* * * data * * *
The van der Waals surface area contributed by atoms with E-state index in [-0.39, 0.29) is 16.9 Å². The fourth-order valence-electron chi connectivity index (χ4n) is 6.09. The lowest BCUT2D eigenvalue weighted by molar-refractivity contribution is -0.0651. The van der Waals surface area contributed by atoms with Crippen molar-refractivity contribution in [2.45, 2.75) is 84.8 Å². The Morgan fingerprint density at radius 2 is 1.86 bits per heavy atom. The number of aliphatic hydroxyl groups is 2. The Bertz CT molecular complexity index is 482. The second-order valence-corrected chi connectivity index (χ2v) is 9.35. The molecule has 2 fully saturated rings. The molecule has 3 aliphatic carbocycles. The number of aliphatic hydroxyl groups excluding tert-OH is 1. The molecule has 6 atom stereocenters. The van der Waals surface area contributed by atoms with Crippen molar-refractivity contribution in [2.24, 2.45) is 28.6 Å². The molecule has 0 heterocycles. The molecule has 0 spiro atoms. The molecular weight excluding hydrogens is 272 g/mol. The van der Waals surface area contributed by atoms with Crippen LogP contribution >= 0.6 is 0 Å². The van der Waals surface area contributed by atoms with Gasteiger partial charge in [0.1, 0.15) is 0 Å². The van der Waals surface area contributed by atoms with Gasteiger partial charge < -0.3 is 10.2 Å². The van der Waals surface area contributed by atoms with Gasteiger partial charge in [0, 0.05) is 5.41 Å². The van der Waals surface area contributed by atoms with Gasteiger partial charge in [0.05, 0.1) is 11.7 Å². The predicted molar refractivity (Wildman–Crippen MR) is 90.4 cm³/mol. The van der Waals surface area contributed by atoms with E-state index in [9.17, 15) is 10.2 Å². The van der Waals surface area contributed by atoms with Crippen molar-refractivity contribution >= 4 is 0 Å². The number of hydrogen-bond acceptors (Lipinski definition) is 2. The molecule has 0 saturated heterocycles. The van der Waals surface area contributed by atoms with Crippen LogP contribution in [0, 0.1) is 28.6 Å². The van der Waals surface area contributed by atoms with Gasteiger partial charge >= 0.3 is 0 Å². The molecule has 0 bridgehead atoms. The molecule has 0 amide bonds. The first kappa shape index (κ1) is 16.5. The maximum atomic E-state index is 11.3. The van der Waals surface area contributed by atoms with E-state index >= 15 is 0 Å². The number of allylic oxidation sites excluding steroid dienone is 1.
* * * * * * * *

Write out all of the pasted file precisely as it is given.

The van der Waals surface area contributed by atoms with E-state index in [-0.39, 0.29) is 16.9 Å². The fourth-order valence-electron chi connectivity index (χ4n) is 6.09. The lowest BCUT2D eigenvalue weighted by molar-refractivity contribution is -0.0651. The van der Waals surface area contributed by atoms with Crippen molar-refractivity contribution in [2.45, 2.75) is 84.8 Å². The Morgan fingerprint density at radius 2 is 1.86 bits per heavy atom. The number of aliphatic hydroxyl groups is 2. The Bertz CT molecular complexity index is 482. The second-order valence-corrected chi connectivity index (χ2v) is 9.35. The molecule has 2 fully saturated rings. The molecule has 3 aliphatic carbocycles. The number of aliphatic hydroxyl groups excluding tert-OH is 1. The molecule has 6 atom stereocenters. The van der Waals surface area contributed by atoms with Crippen molar-refractivity contribution in [2.24, 2.45) is 28.6 Å². The molecule has 0 heterocycles. The molecule has 0 spiro atoms. The molecular weight excluding hydrogens is 272 g/mol. The van der Waals surface area contributed by atoms with Crippen LogP contribution >= 0.6 is 0 Å². The van der Waals surface area contributed by atoms with Gasteiger partial charge in [0.1, 0.15) is 0 Å². The van der Waals surface area contributed by atoms with Gasteiger partial charge < -0.3 is 10.2 Å². The van der Waals surface area contributed by atoms with Gasteiger partial charge in [0, 0.05) is 5.41 Å². The van der Waals surface area contributed by atoms with Gasteiger partial charge in [0.05, 0.1) is 11.7 Å². The predicted molar refractivity (Wildman–Crippen MR) is 90.4 cm³/mol. The van der Waals surface area contributed by atoms with E-state index in [9.17, 15) is 10.2 Å². The van der Waals surface area contributed by atoms with Crippen molar-refractivity contribution >= 4 is 0 Å². The number of hydrogen-bond acceptors (Lipinski definition) is 2. The molecule has 0 saturated heterocycles. The van der Waals surface area contributed by atoms with Crippen LogP contribution in [0, 0.1) is 28.6 Å². The van der Waals surface area contributed by atoms with Gasteiger partial charge >= 0.3 is 0 Å². The molecule has 0 bridgehead atoms. The molecule has 0 amide bonds. The first kappa shape index (κ1) is 16.5. The maximum atomic E-state index is 11.3. The van der Waals surface area contributed by atoms with E-state index >= 15 is 0 Å². The number of allylic oxidation sites excluding steroid dienone is 1.